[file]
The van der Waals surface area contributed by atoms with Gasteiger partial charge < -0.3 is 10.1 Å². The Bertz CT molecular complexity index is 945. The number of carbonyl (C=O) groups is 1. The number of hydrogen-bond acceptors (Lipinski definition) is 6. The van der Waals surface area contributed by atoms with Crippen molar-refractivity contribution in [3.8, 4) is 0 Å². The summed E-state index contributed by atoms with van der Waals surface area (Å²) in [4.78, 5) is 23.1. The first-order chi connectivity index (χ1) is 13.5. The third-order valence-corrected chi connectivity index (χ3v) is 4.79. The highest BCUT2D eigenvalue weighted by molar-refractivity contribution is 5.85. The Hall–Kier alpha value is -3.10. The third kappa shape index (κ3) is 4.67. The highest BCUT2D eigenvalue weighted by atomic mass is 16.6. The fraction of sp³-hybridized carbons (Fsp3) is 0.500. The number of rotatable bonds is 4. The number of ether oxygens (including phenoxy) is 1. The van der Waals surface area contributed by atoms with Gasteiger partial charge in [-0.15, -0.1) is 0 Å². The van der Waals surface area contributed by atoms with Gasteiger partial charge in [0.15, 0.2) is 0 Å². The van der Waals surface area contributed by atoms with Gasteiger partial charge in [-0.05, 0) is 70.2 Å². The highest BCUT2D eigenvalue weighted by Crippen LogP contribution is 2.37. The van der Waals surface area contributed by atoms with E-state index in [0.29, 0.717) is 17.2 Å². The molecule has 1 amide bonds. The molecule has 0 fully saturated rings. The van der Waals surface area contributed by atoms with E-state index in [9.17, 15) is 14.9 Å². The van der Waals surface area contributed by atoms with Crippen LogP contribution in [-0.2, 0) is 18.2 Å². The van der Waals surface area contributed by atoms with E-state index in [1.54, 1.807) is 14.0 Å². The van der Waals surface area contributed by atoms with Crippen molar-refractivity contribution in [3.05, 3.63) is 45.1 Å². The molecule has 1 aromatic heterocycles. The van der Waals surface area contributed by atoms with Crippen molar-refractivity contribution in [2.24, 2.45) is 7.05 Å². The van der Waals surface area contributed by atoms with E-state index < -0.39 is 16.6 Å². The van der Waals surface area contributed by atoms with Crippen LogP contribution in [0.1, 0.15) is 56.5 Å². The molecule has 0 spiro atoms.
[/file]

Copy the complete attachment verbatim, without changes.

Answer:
The van der Waals surface area contributed by atoms with Gasteiger partial charge < -0.3 is 10.1 Å². The Bertz CT molecular complexity index is 945. The number of carbonyl (C=O) groups is 1. The number of hydrogen-bond acceptors (Lipinski definition) is 6. The van der Waals surface area contributed by atoms with Crippen molar-refractivity contribution in [3.8, 4) is 0 Å². The summed E-state index contributed by atoms with van der Waals surface area (Å²) in [4.78, 5) is 23.1. The first-order chi connectivity index (χ1) is 13.5. The third-order valence-corrected chi connectivity index (χ3v) is 4.79. The highest BCUT2D eigenvalue weighted by molar-refractivity contribution is 5.85. The Hall–Kier alpha value is -3.10. The third kappa shape index (κ3) is 4.67. The highest BCUT2D eigenvalue weighted by atomic mass is 16.6. The fraction of sp³-hybridized carbons (Fsp3) is 0.500. The number of rotatable bonds is 4. The number of ether oxygens (including phenoxy) is 1. The van der Waals surface area contributed by atoms with Gasteiger partial charge in [-0.15, -0.1) is 0 Å². The van der Waals surface area contributed by atoms with Gasteiger partial charge in [0.15, 0.2) is 0 Å². The van der Waals surface area contributed by atoms with Gasteiger partial charge in [-0.05, 0) is 70.2 Å². The highest BCUT2D eigenvalue weighted by Crippen LogP contribution is 2.37. The van der Waals surface area contributed by atoms with E-state index in [0.29, 0.717) is 17.2 Å². The molecule has 1 amide bonds. The molecule has 0 fully saturated rings. The van der Waals surface area contributed by atoms with E-state index in [9.17, 15) is 14.9 Å². The van der Waals surface area contributed by atoms with Crippen LogP contribution in [-0.2, 0) is 18.2 Å². The van der Waals surface area contributed by atoms with E-state index in [1.54, 1.807) is 14.0 Å². The van der Waals surface area contributed by atoms with Crippen molar-refractivity contribution in [3.05, 3.63) is 45.1 Å². The molecule has 1 aromatic heterocycles. The van der Waals surface area contributed by atoms with Crippen molar-refractivity contribution in [2.24, 2.45) is 7.05 Å². The van der Waals surface area contributed by atoms with E-state index < -0.39 is 16.6 Å². The van der Waals surface area contributed by atoms with Crippen LogP contribution in [0.1, 0.15) is 56.5 Å². The molecule has 0 spiro atoms.